A diagnosis of cancer can understandably be devastating – and it can also be difficult to distract yourself from the anxiety and anguish it brings. But caring for your mental health throughout what is undeniably a tough time physically is crucially important. In this article we share some advice on accessing activities that are designed to increase wellbeing and boost confidence – both during cancer care or treatment and after.

Keep up with your hobbies during cancer care

Cancer care can take its toll – and it’s sometimes difficult to feel like the person you were before. It’s also not uncommon to lack the motivation or confidence to head out and do the things you once did. It’s really key however to keep up with any hobbies or interests you have whilst accessing cancer care – especially if you’ve had to give up work for a while.

Keeping busy can help you to come to terms with your diagnosis, whilst certain activities have been shown to assist with pain and mental distress. You may find that you need to adapt your old schedule – but that doesn’t mean you should stop completely. For example, you may have enjoyed swimming twice a week before your diagnosis.

You don’t need to give up swimming – but if you don’t feel up to going so often you may feel more comfortable going just once a week and doing what you can. Maybe you attended an art class and have retreated for a while. Go back and enjoy both the creative and social aspects – and don’t worry about missing a session or taking time out when you need to. Even small things such as reading, seeing friends and baking are great ways to relax and unwind during cancer care. 

Take your mind off cancer care – take up a new hobby or find fresh interests

Whilst this is a difficult time, it also presents an opportunity to try something you’ve never done before. Perhaps there’s a particular hobby you’ve always wanted to have a go at – but you never got round to exploring it.

As cancer care often means you need to take time off work and scale down your usual responsibilities, now is the perfect time to discover a new interest. It’s also the perfect way to combat any loneliness or despondency that can arise from feeling stuck in the house all day. Search in your local area for classes, groups and sessions that cater to your interests.

Choosing something you can practice and continue at home is useful – as then you can keep it up even when you don’t feel able to leave the house.

These activities don’t always have to involve participation – you could decide to go to the cinema more regularly or finally get to the theatre to watch that play, or schedule regular dates to attend a spa or beauty salon. How you spend your ‘me time’ is completely up to you!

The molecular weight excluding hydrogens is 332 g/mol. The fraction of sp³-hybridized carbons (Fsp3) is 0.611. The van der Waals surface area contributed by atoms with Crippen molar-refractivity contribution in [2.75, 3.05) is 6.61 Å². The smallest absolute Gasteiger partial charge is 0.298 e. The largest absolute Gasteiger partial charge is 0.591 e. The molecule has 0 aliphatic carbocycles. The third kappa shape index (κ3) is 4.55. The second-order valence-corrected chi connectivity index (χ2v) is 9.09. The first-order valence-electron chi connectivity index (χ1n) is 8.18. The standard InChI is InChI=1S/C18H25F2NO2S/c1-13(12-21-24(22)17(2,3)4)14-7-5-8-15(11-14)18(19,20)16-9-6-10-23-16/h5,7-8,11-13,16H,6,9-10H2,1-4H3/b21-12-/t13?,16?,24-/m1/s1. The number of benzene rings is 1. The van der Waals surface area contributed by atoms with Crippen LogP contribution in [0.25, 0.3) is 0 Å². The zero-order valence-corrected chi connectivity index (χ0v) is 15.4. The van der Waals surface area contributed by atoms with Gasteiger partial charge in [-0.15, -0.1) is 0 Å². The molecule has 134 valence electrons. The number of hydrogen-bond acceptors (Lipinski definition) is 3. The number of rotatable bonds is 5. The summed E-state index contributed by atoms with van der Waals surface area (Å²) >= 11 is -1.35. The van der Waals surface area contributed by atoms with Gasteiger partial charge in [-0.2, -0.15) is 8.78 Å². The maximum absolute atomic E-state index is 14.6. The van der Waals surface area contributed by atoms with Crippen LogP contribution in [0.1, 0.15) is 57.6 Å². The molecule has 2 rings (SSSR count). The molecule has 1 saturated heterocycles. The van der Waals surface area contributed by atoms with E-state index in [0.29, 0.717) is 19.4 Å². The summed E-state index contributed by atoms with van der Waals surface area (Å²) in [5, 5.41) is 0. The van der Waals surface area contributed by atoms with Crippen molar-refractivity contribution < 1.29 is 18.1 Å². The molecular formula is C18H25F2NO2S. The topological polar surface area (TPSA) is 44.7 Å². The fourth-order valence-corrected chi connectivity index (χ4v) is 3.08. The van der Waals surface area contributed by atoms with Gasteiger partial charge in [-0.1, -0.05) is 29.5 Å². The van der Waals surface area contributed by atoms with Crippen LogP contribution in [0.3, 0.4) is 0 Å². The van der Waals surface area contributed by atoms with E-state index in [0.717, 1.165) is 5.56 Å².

Keep active whilst accessing cancer care

Cancer care and therapy can be exhausting and sometimes pain, discomfort and side effects can be debilitating. Low-level physical therapy however can help to combat this and raise your overall feeling of wellbeing.

Most are also social activities – so you can get out, meet other people and have a laugh whilst you’re getting fit. Certain physical activities are perfect for individuals who are accessing cancer care. These include yoga, tai chi, swimming and dancing.

Which you choose will of course depend on your current physical health, your personal preference and how well you feel – but the wonderful thing about exercise and sports is that you can build up with most things, doing as much as you feel you can each time.

If you’re not sure where to start, speak to your local gym or cancer care provider and ask what’s available in your local area.

Walking is a perfect alternative for anyone who doesn’t like group activities – and it’s a great way to benefit from some fresh air and take in the beauty of nature. Walking has been shown to enhance physical and mental wellbeing – and you can set your own pace, going as far or as fast as you feel able to.

Access cancer care support groups that host additional activities

If you feel more comfortable meeting up with individuals in the same situation as you are in, there are also specialist groups that you may be able to access through your care provider or local authority. These are physical or creative therapy groups specifically designed and set up to deliver fun exercise and wellbeing activities for people who are undergoing cancer care and therapy.

Some groups simply meet for a chat and a coffee – providing someone to talk to and support workers to offer information and advice when required. Many arrange day trips – which can be a great opportunity to get out of the house and your local environment and experience a new place with new people.

If you’re interested in finding out more about local cancer care support groups in your area speak to your GP or healthcare provider, who should be able to point you in the right direction. They may also suggest charitable organisations (both local and national) that arrange days out, fundraisers, holidays and activities. Some groups provide transport, so you don’t need to miss out if you don’t feel able to drive.

Find out more about cancer care and accessing support

UK Care Guide is dedicated to providing comprehensive, quality information to individuals accessing care. Our website is brimming with helpful resources – from blogs and articles on care to forums and informative eBooks. To find out more about the support we provide for individuals accessing cancer care, take a look at our dedicated cancer care pages here.

Are you accessing cancer care? Do you need support for a relative? Would you like to explore the various options available to make a decision with confidence? Learn more about accessing benefits you’re entitled to, arranging financial support and paying for care on our dedicated ‘Paying for Care’ pages.


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